Richt’s record vs. ranked teams: The 35-7 loss to South Carolina was Georgia coach Mark Richt’s third straight loss to a nationally ranked team going back to last season. He now has lost eight of his past 10 games to ranked teams dating to the start of the 2010 season.


Missouri’s locker room: Following the 19-15 home loss to Vanderbilt last Saturday, the Missouri locker room (or anywhere in the vicinity) was no place for the squeamish. It was a locker room boiling over with frustration, embarrassment and raw anger over what has happened to the Tigers, who are 0-3 in the SEC and seemingly getting worse by the week. Now, they’re without injured quarterback James Franklin and get No. 1 Alabama next. You might want to cover your ears if you find yourself anywhere close to the Missouri locker room this Saturday.


LSU’s offense: It’s not all on quarterback Zach Mettenberger, who’s clearly struggling. It’s also not all on LSU’s offensive line, which has had its own struggles since losing left tackle Chris Faulk to a knee injury. It’s really pretty much everything right now offensively for the Tigers, and nothing seems to be working. They’ve scored exactly 18 points in two SEC games, and even with a defense as good as LSU’s, that’s not going to cut it in this league.


Auburn’s season: At this point, it’s difficult to see Auburn salvaging a winning season out of what has become a real stinker on the Plains. The Tigers, after barely putting up a fight last week at home in a 24-7 loss to Arkansas, are now 1-4 with back-to-back road games upcoming at Ole Miss and Vanderbilt. How far have the Tigers fallen? This is how far: They’re an underdog this week to an Ole Miss team that has lost 16 straight SEC games. Auburn coach Gene Chizik apologized to the “Auburn family” following the loss to Arkansas. It’s only fair to wonder how fractured that family is right now and where this all leads. This Auburn offense rates up there with that 2008 offense in terms of ineptitude, and that’s saying something. It’s not a lot of fun right now on the Plains. But if the Tigers manage to lose these next two against Ole Miss and Vanderbilt, it will be utter misery.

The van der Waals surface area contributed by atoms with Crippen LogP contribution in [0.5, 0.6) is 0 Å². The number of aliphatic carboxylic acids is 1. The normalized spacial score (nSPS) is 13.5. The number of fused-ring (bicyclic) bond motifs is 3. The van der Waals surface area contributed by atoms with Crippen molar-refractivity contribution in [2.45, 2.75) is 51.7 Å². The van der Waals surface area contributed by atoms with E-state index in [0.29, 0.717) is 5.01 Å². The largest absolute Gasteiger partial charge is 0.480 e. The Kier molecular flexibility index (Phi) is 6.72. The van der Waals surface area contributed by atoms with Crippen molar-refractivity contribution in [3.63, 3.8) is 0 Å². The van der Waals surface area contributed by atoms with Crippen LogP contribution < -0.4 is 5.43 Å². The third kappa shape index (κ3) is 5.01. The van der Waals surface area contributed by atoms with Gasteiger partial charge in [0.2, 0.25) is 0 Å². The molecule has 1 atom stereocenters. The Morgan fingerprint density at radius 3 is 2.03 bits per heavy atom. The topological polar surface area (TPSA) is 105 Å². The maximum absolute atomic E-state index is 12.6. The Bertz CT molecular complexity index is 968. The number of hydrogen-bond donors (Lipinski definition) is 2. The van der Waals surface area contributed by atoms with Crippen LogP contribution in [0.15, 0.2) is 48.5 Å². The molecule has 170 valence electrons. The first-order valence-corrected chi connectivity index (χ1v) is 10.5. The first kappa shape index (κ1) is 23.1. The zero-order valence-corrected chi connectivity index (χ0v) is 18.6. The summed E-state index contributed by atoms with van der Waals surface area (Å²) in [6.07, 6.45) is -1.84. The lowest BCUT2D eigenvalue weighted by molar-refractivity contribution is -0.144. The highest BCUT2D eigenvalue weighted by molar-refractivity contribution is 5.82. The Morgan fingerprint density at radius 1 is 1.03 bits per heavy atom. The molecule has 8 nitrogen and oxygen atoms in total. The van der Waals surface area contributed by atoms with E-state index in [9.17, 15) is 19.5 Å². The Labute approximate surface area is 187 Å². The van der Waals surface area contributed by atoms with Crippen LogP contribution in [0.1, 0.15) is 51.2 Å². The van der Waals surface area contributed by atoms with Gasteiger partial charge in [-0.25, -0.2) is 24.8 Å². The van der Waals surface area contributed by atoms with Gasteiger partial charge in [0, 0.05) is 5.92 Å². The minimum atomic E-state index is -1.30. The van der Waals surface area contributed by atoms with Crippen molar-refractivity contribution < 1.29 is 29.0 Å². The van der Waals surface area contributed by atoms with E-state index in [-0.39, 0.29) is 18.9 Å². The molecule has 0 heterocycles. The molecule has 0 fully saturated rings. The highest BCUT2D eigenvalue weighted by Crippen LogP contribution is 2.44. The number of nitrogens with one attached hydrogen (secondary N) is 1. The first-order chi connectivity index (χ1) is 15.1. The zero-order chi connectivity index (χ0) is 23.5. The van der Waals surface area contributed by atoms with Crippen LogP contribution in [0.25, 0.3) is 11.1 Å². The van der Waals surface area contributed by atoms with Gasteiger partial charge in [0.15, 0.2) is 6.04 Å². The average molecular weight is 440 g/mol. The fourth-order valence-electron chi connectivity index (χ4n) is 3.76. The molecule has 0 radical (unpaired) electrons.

Big Ten weekend rewind: Week 6

October, 8, 2012
Bring that beat back.

Team(s) of the week: Ohio State and Michigan share top billing this week. The Buckeyes turned in an attention-grabbing 63-38 blowout of Nebraska on national TV and have climbed up to No. 8 in The Associated Press poll. An undefeated season remains a strong possibility. Michigan was also very impressive, going on the road to clobber Purdue 44-13 in a must-have win. Anybody else already looking forward to The Game this year?

Best game: Even though Northwestern led Penn State 28-17 in the fourth quarter, you just knew it wasn't over. In fact, the Nittany Lions were just getting started. They reeled off 22 fourth-quarter points in a game that featured several wild momentum swings and fourth-down plays.

[+] EnlargeAaron Burbridge